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Preferred Method for Testing RH?
12-17-2009, 10:40 AM
Post: #11
RE: Preferred Method for Testing RH?
If I accept your statements as correct without verifying, I believe there are flaws in your examples as they relate to concrete moisture testing.

Yes absorptive materials will retain water. This is why additional water is needed in the box with cotton in it. Once the water saturates the cotton to a point above 50% - 70% any excess water will become suspended in the atmosphere. Over time, the air and the cotton will equilibrate, as do the absorptive materials in concrete.

While you may get your box of water down to 20% Rh or less, you will not get concrete that low. Very old and very dry concrete will measure 50% - 75% RH. The absorptive materials in concrete will retain water and absorb moisture from the air if they fall below this level. The concrete will seek equilibrium with the environment.

What we are testing for is free water, and that will show up as RH levels above 80% or so. If we see a reading of 100%, there very well may be condensation as in your kitchen example (I really enjoy your ability to simplify your examples, it makes things quite easy to understand) but we are not concerned how much water is in a liquid state as this must all evaporate and the RH must come down to 75% - 80% before we know the concrete has stopped hydrating and is ready for flooring.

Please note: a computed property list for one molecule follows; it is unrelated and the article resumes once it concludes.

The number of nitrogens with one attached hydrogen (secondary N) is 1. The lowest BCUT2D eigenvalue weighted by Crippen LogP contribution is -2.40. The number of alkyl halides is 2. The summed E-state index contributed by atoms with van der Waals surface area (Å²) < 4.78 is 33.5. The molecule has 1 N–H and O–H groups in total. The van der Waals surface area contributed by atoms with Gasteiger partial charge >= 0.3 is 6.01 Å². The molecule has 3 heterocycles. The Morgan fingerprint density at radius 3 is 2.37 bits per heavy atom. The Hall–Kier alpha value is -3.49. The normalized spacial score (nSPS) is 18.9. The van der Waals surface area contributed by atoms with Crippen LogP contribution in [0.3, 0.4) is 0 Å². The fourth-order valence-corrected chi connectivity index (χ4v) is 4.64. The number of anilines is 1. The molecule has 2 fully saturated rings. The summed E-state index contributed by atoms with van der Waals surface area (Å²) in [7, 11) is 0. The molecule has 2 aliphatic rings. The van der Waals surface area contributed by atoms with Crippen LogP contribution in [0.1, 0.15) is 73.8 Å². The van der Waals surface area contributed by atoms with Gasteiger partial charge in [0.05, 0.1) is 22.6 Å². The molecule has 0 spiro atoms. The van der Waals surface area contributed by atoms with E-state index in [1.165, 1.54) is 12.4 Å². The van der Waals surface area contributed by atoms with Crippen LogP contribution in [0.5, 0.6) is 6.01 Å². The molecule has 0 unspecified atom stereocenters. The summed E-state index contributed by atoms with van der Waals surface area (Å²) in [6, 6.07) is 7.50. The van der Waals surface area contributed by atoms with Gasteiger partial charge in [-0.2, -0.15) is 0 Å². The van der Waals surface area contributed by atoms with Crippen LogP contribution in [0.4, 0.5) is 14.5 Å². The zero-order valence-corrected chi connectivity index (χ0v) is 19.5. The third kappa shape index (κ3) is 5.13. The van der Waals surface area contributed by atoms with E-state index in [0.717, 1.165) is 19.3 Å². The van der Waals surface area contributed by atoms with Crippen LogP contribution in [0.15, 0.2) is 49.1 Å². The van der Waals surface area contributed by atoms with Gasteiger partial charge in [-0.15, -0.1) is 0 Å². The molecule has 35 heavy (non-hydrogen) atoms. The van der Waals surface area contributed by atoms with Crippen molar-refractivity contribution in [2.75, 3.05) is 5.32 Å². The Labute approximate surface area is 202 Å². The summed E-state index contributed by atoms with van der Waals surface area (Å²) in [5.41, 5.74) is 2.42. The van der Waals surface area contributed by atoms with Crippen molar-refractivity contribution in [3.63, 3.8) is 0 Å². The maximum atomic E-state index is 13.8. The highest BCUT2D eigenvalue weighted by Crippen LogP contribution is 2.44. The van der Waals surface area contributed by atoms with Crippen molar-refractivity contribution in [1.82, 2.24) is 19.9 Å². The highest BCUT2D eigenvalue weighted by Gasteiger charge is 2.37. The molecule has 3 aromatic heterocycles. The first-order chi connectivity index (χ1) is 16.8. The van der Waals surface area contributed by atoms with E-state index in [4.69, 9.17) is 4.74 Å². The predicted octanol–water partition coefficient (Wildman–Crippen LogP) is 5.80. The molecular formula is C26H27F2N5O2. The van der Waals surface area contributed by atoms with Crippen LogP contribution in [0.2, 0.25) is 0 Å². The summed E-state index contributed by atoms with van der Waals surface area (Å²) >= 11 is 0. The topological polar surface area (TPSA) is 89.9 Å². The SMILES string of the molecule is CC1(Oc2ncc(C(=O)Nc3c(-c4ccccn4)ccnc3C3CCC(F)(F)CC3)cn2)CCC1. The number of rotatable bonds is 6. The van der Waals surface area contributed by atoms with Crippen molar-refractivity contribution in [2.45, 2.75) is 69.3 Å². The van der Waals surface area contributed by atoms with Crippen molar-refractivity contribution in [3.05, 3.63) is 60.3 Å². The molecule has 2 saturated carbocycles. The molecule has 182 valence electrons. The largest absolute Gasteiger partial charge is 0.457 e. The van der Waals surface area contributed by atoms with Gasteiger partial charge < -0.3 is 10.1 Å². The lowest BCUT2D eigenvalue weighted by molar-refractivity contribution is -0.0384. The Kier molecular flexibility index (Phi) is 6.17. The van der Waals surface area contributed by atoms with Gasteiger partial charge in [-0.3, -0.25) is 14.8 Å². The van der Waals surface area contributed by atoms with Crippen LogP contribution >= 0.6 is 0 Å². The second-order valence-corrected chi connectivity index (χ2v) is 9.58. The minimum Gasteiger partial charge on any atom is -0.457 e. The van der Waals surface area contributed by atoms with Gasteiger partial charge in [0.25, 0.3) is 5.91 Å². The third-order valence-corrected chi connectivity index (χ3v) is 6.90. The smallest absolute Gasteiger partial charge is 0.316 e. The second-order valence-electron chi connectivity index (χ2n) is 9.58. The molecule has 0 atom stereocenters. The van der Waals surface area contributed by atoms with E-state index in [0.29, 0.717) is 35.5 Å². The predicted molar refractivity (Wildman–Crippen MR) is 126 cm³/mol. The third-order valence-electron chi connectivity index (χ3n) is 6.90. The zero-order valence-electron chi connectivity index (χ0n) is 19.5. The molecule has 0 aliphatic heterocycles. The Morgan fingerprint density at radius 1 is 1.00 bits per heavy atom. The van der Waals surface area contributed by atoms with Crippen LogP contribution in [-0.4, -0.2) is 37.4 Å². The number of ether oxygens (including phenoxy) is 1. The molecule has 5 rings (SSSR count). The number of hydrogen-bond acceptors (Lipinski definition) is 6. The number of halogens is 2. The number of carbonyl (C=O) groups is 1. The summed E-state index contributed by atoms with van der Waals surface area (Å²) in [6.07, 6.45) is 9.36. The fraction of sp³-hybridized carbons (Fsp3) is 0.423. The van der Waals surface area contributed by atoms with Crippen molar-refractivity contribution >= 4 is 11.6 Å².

Concrete that is ready for flooring will have many many gallons of water in it, but this water alone will not create the vapor drive which results in flooring failure. Concrete can live quite happily at 75% relative humidity and be considered 'dry'.

JD Grafton
Concrete Answers for Flooring Problems
[email protected]
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Messages In This Thread
Preferred Method for Testing RH? - george - 08-12-2009, 09:24 AM
RE: Preferred Method for Testing RH? - jf222 - 08-13-2009, 11:30 AM
RE: Preferred Method for Testing RH? - jf222 - 08-13-2009, 03:15 PM
RE: Preferred Method for Testing RH? - CC Solutions - 12-17-2009 10:40 AM